Celebrating the history of Detroit’s Black ‘saints’

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In the introduction of her amazing new novel, “Black Bottom Saints,” Alice Randall turns the talking over to the one, the only, Joseph “Ziggy” Johnson — the legendary emcee, newspaper columnist and dance theater teacher who held court in Detroit, from 1938 to 1968. Beginning in the ’30s, Black Bottom was Detroit’s most well known residential neighborhood for African Americans. It was destroyed in the early-’60s to make way for an expressway, a housing and a medical center.

As the reader joins the story, Ziggy is dying and he uses his remaining time to remember the “saints” who have moved through his memorable life. Randall uses the unusual literary conceit to tell the story of Ziggy and Black Bottom, which was Detroit’s equivalent to New York’s Harlem and Chicago’s Bronzeville.

The book’s 52 brief chapters borrow strongly from the Catholic “Lives of Saints,” with Ziggy sitting back reviewing his life and the life of the “saints,” who filled his columns in Detroit’s African-American newspaper, the Michigan Chronicle, or walked into the lobby of the Gotham Hotel, Detroit’s premier Black hotel, where Ziggy lived.

There are the well known saints, such as Joe Louis, Robert Hayden, Ethel Waters, Dick 'Night Train' Lane, Martin Luther King Jr., Della Reese, LaVern Baker and Eartha Kitt, and the lesserknown that we still should know, such as Elsie Roxborough, the “first colored woman to go the University of Michigan and live in the dorms,” and Tanya Blanding, a four-year-old girl who was shot dead during the Detroit riot of 1967.

Then there is Lynette Dobbins Taylor, the spouse of African American entrepreneur Hobart Taylor — the first African American woman to dance at an inauguration with a president, Lyndon Johnson. Taylor was the first female elementary school principal in Detroit, and her husband, Hobart Taylor, was the first person to coin the phrase “affirmative action.”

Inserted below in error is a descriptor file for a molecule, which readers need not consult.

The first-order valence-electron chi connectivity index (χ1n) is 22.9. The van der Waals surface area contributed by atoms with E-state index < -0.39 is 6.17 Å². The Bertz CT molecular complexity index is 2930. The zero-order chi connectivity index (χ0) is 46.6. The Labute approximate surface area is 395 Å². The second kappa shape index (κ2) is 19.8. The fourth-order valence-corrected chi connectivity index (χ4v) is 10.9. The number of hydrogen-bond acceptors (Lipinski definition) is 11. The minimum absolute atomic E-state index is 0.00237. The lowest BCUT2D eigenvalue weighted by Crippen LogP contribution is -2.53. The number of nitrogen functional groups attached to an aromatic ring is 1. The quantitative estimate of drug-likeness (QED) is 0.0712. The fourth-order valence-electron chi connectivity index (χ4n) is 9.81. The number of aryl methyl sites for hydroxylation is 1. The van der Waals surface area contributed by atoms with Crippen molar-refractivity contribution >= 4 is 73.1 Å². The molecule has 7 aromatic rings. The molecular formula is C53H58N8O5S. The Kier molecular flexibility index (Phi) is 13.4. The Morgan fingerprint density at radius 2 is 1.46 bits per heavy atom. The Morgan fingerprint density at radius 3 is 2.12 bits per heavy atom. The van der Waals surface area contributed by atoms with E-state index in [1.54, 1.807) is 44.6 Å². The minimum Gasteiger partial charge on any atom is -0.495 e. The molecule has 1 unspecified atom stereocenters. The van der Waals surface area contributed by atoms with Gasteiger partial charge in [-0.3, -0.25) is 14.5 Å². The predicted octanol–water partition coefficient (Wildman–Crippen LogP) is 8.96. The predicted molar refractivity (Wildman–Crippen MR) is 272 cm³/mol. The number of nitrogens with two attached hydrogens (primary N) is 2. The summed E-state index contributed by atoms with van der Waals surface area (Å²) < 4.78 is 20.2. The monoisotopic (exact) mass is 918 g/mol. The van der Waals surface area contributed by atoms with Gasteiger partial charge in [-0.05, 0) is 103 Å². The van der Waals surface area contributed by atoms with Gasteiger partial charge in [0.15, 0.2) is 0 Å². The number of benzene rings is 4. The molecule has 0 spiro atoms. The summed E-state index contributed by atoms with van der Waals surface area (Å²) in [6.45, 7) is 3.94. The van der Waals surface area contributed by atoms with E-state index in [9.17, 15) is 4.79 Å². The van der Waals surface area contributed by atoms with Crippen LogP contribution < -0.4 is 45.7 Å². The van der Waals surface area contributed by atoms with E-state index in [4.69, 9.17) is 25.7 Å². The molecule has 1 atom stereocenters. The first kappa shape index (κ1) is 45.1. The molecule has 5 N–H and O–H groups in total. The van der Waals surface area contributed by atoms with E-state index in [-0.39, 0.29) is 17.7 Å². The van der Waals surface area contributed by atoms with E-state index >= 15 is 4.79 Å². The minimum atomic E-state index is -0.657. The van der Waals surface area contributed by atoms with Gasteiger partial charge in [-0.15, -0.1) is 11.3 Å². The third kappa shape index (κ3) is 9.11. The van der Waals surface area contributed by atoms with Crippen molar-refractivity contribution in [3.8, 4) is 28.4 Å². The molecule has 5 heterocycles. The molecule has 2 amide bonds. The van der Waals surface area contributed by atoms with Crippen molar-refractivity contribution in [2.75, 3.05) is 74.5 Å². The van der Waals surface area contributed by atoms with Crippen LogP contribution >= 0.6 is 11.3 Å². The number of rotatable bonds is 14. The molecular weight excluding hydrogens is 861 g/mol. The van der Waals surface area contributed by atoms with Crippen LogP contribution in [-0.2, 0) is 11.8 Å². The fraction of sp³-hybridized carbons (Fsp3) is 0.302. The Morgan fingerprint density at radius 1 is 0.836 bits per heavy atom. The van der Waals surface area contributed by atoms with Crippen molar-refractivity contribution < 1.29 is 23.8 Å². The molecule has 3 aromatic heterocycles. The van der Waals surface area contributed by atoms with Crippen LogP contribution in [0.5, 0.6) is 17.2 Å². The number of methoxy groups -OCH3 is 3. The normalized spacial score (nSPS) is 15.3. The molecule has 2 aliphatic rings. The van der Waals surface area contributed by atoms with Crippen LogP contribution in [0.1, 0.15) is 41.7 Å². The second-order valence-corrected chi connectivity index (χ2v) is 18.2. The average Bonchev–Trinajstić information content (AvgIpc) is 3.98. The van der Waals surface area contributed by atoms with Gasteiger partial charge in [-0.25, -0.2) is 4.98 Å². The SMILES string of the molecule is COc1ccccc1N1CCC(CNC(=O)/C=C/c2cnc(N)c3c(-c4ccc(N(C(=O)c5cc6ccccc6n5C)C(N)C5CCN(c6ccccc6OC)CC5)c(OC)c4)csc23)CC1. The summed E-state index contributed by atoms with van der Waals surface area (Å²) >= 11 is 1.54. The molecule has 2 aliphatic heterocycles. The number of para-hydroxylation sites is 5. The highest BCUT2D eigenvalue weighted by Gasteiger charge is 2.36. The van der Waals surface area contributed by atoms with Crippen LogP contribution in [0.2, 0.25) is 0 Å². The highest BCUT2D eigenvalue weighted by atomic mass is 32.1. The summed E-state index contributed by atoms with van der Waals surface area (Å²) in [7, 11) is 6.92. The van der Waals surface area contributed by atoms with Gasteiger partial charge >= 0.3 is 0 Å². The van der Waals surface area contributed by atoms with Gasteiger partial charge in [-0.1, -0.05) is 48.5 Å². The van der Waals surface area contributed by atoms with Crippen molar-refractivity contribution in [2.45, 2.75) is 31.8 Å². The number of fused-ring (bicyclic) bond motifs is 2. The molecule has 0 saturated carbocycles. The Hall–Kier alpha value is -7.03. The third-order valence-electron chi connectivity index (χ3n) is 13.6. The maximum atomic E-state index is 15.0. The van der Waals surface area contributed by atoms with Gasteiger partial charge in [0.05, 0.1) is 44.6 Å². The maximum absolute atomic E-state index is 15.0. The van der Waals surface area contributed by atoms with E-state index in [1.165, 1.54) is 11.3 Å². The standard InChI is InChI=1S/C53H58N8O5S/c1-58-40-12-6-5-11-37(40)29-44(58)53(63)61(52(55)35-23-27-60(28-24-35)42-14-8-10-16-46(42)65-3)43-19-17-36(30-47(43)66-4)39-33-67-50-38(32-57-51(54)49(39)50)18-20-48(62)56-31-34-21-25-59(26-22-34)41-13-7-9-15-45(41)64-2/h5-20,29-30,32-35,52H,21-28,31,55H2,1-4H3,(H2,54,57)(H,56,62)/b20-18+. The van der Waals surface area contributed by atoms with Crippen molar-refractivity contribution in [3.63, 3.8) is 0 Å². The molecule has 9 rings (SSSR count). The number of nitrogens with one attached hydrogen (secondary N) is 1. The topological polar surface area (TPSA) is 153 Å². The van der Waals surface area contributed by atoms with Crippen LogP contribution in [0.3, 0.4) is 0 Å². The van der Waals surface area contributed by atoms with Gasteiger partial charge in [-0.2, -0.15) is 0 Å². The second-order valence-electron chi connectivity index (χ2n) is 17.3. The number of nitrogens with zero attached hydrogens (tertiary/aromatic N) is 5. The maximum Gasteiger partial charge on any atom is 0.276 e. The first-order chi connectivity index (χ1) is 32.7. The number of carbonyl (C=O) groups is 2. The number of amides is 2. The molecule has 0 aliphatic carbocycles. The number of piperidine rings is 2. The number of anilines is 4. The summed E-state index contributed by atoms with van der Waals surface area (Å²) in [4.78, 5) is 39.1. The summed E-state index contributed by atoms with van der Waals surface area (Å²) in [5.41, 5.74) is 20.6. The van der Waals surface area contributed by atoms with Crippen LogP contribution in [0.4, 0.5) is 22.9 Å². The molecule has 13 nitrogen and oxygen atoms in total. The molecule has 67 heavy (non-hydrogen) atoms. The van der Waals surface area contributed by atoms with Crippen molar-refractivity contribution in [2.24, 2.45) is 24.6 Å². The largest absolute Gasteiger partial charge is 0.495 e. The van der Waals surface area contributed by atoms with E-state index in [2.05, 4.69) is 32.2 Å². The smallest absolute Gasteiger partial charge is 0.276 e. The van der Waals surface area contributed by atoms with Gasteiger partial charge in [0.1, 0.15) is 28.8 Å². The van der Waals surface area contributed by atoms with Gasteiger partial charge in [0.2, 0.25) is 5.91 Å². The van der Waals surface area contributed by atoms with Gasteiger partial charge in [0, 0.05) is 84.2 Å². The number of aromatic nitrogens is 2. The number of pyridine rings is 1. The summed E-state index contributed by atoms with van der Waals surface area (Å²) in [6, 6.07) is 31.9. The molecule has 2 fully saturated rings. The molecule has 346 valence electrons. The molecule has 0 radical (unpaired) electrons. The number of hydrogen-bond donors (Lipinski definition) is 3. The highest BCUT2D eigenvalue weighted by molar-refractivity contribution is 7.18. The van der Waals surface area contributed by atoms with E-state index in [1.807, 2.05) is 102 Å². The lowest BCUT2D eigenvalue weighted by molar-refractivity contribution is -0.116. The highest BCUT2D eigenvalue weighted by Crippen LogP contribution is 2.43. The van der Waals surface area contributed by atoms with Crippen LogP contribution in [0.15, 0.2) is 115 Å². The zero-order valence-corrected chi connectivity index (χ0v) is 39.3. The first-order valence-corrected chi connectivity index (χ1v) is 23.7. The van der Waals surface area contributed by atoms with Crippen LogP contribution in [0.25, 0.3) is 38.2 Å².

At the end of each chapter, Randall adds another interesting technique by adding a special drink recipe for each saint. For example, Berry’s sister, Anna Gordy, has a drink called “Step Follows Gaze,” which includes a jigger of Old Tom Gin, 1 pony of orange juice and a dash of orange bitters. Just add ice and shake.

The names of the drinks, “The Will and the Skill,” “Union Card” and “Fun House Mirror,” a paean to Maxine Powell, an etiquette and style consultant to the stars, are as tantalizing as the saints themselves. Why cocktails? First, Ziggy was the emcee at two popular Black nightclubs, The Flame Show Bar and the 20 Grand Lounge.

Randall said the idea for drink recipes draws on the experience of Tom Bullock, the first African American to write a cocktail recipe book, “The Ideal Bartender.”

Randall said she has always had a close relationship with Ziggy.

“Not only was he a family friend, but I took dance and theater lessons from him at the Ziggy Johnson School of Theatre. My father would read his columns to us and he was the first writer I knew and he inspired me to be a writer,” she said.

Randall also uses another interesting literary technique. Each chapter begins with a short commentary by Mari, whom Randall calls, “Colored Girl” or “CP.” CP’s story is told in tandem with that of Ziggy’s. Although not autobiographical, CP is the default author of the saints and tells her own story.

Randall said she considered more than 100 potential saints before trimming it to the 52. Note: She cheats a little, since there are actually 61 saints in the book.

Ziggy — like thousands of other African American Michiganders — would also make his way north to Idlewild, The Black Eden, on summer weekends. It was there he crossed paths with another important saint, Arthur “Daddy” Braggs, another emcee or “ringleader,” as Ziggy calls him. Braggs was responsible for booking acts into the legendary Idlewild nightclubs. Ziggy writes: “There are so many white convertible Cadillacs up there in Idlewild you can’t tell where folks spent the night — unless you get a good look at the license plates.”

Randall said she has always been attracted to Michigan.

“Michigan is just an exciting state. It’s rising from the ashes, which no city knows more about. Michigan has always been living on the frontier and the intersection of art and industry,” she said.

Randall, who now lives in Nashville, Tennessee, said, “I first started to see the world from Detroit.”

The author is also a believer that Detroit has been a powerful influence for African American women.

She said the year following her own birth the 1960 census showed 122, 808 Black girls living in Detroit. “This story is their story. The root of “Black girl magic” runs straight through Detroit,” Randall said.

The author said she spent years researching the saints in the book and pouring through microfilm of the Michigan Chronicle to find Ziggy’s columns in order to piece together his life in contemporary Detroit.

“Black Bottom Saints” is Randall’s fifth novel, including the 2001 best seller, “The Wind Done Gone,” a parody of Margaret Mitchell’s “Gone With the Wind.” She also co-wrote a 1995 country western hit for Trisha Yearwood, which she said perfectly fits the urban-rural roots of Detroit. One of the courses she teaches at Vanderbilt covers Detroit writers.

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